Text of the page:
COLUMBIA – For senior pitcher Kristin Nottelmann, Wednesday's 3-1 victory against Northern Iowa meant more than just extending the No. 9 Missouri softball team's home winning record to 17-0 or ending the Panthers' 15-game streak.
For her, it was about recovery. It was a little bit about redemption, and frankly, it was about letting go of some frustration.
Tigers catcher Jenna Marston continues to be Missouri's queen of walks. She added four more to her total of 32, not technically tallying an at-bat in Wednesday's game.
Senior outfielder Ashley Fleming, who was recently named USA Softball Player of the Week, extended her hitting steak to five with a double in the third inning.
Freshman pitcher Bailey Erwin threw two scoreless innings of relief on Wednesday, sending her team-leading ERA to 0.96, .01 below Chelsea Thomas.
Nottelmann delivered the first pitch of the game at about 4 p.m. Wednesday, more than 260 hours since the last time she had thrown a pitch that counted — March 31 against Baylor.
Nottelmann, the Tigers No. 2 pitcher all season, is normally the starter of the second game of most Missouri series. In a three-game set, the rotation usually is Chelsea Thomas in Game 1, Nottelmann in Game 2 and Thomas again for Game 3.
But that is not what happened in the Tigers' past series against then No. 3-ranked Texas. Instead, Missouri coach Ehren Earleywine opted to start the All-American Thomas in all three contests, resigning Nottelmann to the dissatisfying role of cheerleader.
"Obviously you want to throw, but it wasn't the best feeling in the world," Nottelmann said after Wednesday's game about not pitching against Texas. "But you know, I had to do what was best for the team, and if me not throwing was the best, then that's fine. I know I'll get my time to pitch, and it's not really that big of deal as long as we win."
Considering she is a senior and this is her last go-around with the Tigers before graduating, her answer seemed pretty mellow.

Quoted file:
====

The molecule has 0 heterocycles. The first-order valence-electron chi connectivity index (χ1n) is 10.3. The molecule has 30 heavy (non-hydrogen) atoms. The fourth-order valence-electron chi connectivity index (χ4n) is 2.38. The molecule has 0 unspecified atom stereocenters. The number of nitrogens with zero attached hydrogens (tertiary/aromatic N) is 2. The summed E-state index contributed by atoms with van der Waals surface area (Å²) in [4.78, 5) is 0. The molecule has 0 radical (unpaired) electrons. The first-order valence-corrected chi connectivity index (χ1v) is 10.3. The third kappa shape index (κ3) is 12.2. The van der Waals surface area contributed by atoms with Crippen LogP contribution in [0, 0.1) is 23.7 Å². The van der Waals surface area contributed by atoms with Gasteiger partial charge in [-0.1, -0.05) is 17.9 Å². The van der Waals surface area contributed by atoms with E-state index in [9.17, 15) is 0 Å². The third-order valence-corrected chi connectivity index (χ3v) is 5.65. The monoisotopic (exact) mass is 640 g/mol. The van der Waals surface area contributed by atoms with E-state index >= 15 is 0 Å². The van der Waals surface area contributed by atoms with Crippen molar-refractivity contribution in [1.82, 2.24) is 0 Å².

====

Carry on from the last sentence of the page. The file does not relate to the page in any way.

But according to Earleywine, this wasn't just a speech she prepared for the media. After Saturday's rubber-match win against Texas, Earleywine said Nottelmann couldn't have handled her time on the bench any better.
"I told Kristin after the last game ... how proud I am of you for never putting your head down and never pouting," Earleywine said. "All weekend long, she was upbeat. She was helpful in anyway she could be helpful. I just told her I appreciated that because there are so many players that would piss and moan and make a big deal out of that, bring the whole weekend down, but she didn't do that."
On Tuesday, he said he was even more impressed with Nottelmann who had scheduled time with Missouri's pitching consultant to work out some of the kinks in her mechanics.
"I'm telling you, when I put my arm around her after the third Texas game, she acted like she had just pitched and we had just won." Earleywine said.
But the fact remained that she hadn't pitched against Texas, and this was longest stretch that she hadn't pitched all season. Wednesday night's nonconference game became more important than usual. Not only did Nottelmann need to show up and pitch well against Northern Iowa to regain some confidence, but she needed to make sure there wasn't a let down after the big series against Texas.
After surrendering a solo home run in the first inning, she recovered and allowed only two more runners to reach base in five innings while racking up seven strikeouts.
"It was good to be able to get five innings in of good solid work for this weekend," Nottelmann (10-2, 1.71 ERA) said. "I don't think I did my best, obviously it was good enough for a win, but I think there is definitely some room for improvement."
This weekend, Missouri (31-6, 9-3 Big 12) will play host to Big 12 rival Texas Tech (31-9, 4-4 Big 12) in a three-game series. The Red Raiders will come in to Columbia on Friday night as the No. 5 team in the conference led by the power-hitting tandem of Adriana Perez and Mikey Kenney, whose 24 combined home runs make them the second most dangerous duo in the Big 12.